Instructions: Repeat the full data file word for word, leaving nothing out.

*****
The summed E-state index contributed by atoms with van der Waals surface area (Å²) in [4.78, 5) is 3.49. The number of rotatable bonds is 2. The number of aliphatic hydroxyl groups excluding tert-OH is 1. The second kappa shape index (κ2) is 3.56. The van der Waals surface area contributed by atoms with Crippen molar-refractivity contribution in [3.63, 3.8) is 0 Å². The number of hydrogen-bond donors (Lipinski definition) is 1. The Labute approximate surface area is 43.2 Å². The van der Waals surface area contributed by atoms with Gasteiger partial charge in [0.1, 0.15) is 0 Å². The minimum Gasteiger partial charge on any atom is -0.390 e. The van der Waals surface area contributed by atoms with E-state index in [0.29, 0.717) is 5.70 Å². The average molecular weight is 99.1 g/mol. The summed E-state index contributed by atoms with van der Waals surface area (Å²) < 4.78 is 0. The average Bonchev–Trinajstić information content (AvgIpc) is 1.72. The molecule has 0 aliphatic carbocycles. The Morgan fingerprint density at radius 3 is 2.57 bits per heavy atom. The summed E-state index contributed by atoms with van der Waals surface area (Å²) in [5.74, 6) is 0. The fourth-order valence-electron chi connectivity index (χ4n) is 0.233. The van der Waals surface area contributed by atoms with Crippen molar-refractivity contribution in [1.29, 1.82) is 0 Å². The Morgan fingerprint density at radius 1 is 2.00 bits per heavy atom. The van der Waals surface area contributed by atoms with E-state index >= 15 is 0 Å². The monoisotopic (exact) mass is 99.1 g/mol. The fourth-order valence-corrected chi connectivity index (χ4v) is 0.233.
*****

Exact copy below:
The summed E-state index contributed by atoms with van der Waals surface area (Å²) in [4.78, 5) is 3.49. The number of rotatable bonds is 2. The number of aliphatic hydroxyl groups excluding tert-OH is 1. The second kappa shape index (κ2) is 3.56. The van der Waals surface area contributed by atoms with Crippen molar-refractivity contribution in [3.63, 3.8) is 0 Å². The number of hydrogen-bond donors (Lipinski definition) is 1. The Labute approximate surface area is 43.2 Å². The van der Waals surface area contributed by atoms with Gasteiger partial charge in [0.1, 0.15) is 0 Å². The minimum Gasteiger partial charge on any atom is -0.390 e. The van der Waals surface area contributed by atoms with E-state index in [0.29, 0.717) is 5.70 Å². The average molecular weight is 99.1 g/mol. The summed E-state index contributed by atoms with van der Waals surface area (Å²) < 4.78 is 0. The average Bonchev–Trinajstić information content (AvgIpc) is 1.72. The molecule has 0 aliphatic carbocycles. The Morgan fingerprint density at radius 3 is 2.57 bits per heavy atom. The summed E-state index contributed by atoms with van der Waals surface area (Å²) in [5.74, 6) is 0. The fourth-order valence-electron chi connectivity index (χ4n) is 0.233. The van der Waals surface area contributed by atoms with Crippen molar-refractivity contribution in [1.29, 1.82) is 0 Å². The Morgan fingerprint density at radius 1 is 2.00 bits per heavy atom. The van der Waals surface area contributed by atoms with E-state index >= 15 is 0 Å². The monoisotopic (exact) mass is 99.1 g/mol. The fourth-order valence-corrected chi connectivity index (χ4v) is 0.233.